@BruceClayInc   We’ve got an article on How to Choose a Domain up on our site. Let us know if there’s anything you’d add.

@beaupedraza   Oh yeah, I almost forgot: If you buy a domain, make sure to check for subdomains. Ex: finance.youngmoney.com

Summary: Stuck in an SEO rut? We’ll talk Creatively Building an SEO Strategy on #SEOchat

Moderator: @OC2015

How do you work your own, personal creativity into your #SEO process?

@OC2015   Personally, I try to visualize and get as much as possible down on paper. Much easier to recognize patterns if its drawn for me.

@Sonray   most of my good ideas hit me while I’m cycling. exercise and being in the mountains grounds me & gives creativity.

@MatthewAYoung   Form a narrative for SEO. People respond well to stories, especially if it can make them money
@jacquesbouchard   Yes! I also use the power of metaphors. #seochat Like this, from a real client conversation.

@PeterThistle   Mind mapping.

@jacquesbouchard   Curiosity is my superpower. When I find new data, or a new way of looking at it, I creatively assimilate it into my work.

@Affil4you   Honestly by working with clients and on topics that we have a passion about.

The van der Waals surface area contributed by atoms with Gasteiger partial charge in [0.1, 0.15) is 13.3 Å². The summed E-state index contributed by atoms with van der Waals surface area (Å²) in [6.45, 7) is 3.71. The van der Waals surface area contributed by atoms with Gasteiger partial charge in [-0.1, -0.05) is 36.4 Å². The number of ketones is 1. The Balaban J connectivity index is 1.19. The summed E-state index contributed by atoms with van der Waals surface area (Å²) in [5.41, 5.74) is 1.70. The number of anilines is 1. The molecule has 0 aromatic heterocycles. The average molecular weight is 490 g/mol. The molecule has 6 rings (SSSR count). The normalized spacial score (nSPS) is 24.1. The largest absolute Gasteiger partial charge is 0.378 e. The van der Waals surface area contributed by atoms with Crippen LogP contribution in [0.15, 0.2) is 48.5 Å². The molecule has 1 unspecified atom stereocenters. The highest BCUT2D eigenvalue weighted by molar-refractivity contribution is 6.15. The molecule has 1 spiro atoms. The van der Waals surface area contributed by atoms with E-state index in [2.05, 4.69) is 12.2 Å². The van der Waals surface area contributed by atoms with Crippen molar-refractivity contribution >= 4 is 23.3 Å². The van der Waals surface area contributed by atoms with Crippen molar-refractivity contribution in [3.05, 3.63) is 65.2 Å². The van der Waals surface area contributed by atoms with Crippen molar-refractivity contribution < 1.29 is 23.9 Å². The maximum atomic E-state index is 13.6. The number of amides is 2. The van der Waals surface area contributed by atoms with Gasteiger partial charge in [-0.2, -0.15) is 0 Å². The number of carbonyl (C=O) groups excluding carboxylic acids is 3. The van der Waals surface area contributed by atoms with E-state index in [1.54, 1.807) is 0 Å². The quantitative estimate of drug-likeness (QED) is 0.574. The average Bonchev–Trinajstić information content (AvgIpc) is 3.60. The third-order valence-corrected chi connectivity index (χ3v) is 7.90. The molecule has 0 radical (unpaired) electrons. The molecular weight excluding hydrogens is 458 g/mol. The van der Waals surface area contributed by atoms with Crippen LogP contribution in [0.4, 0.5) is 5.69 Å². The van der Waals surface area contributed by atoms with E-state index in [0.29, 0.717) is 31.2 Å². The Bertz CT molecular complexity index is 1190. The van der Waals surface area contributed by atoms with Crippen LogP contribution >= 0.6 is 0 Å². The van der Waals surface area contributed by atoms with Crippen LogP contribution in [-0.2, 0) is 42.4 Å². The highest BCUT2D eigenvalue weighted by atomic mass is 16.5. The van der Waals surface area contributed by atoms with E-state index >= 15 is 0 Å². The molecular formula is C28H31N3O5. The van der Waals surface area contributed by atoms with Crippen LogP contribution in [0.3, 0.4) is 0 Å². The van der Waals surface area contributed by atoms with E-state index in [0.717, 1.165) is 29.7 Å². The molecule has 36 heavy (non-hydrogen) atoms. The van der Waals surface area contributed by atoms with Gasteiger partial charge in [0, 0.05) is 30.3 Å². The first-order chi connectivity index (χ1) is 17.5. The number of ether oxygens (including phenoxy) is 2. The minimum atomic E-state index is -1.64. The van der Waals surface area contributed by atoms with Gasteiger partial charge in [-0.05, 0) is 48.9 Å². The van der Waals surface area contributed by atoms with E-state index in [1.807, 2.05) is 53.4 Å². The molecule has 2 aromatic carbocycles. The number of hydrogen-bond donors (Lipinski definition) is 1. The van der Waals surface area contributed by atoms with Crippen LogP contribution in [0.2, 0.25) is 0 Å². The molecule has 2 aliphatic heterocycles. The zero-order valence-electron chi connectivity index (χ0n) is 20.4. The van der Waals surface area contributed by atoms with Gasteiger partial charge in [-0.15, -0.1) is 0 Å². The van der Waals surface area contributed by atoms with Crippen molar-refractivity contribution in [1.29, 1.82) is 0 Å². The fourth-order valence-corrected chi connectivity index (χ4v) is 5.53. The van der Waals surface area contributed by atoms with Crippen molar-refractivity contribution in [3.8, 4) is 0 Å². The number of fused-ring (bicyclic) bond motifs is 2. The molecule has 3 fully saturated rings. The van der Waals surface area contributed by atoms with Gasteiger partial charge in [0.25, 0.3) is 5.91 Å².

@iankeir1   For me it’s about looking for odd connections. Everything is connected in some way, so it’s looking for how that effects #seo

@BRAVOMedia1   Personally by being Inspired & Inspirit & a little classical music while working.

@_GreenRush_   It’s important to draw conclusions based on your own data. Don’t blindly trust SEO advice, regardless who it’s coming from.
@iankeir1   very true. SEO is constantly evolving, and those hard and fast rules become outdated fast.

@chrismaxson   I find myself trying to include memes into decks or requests. It lightens the mood.

Deliverables! Do they have to be boring spreadsheets? How do you create visualizations for better understanding & enjoyment?

@BerkleyBikes   I’ve been working on making deliverables shorter & more digestable whenever possible.

@chrismaxson   No boring spreadsheets! Charts & images are good. For words, less is more. Concise & to the point. Sometimes lots of data and explanation are needed. That’s what the appendix is for.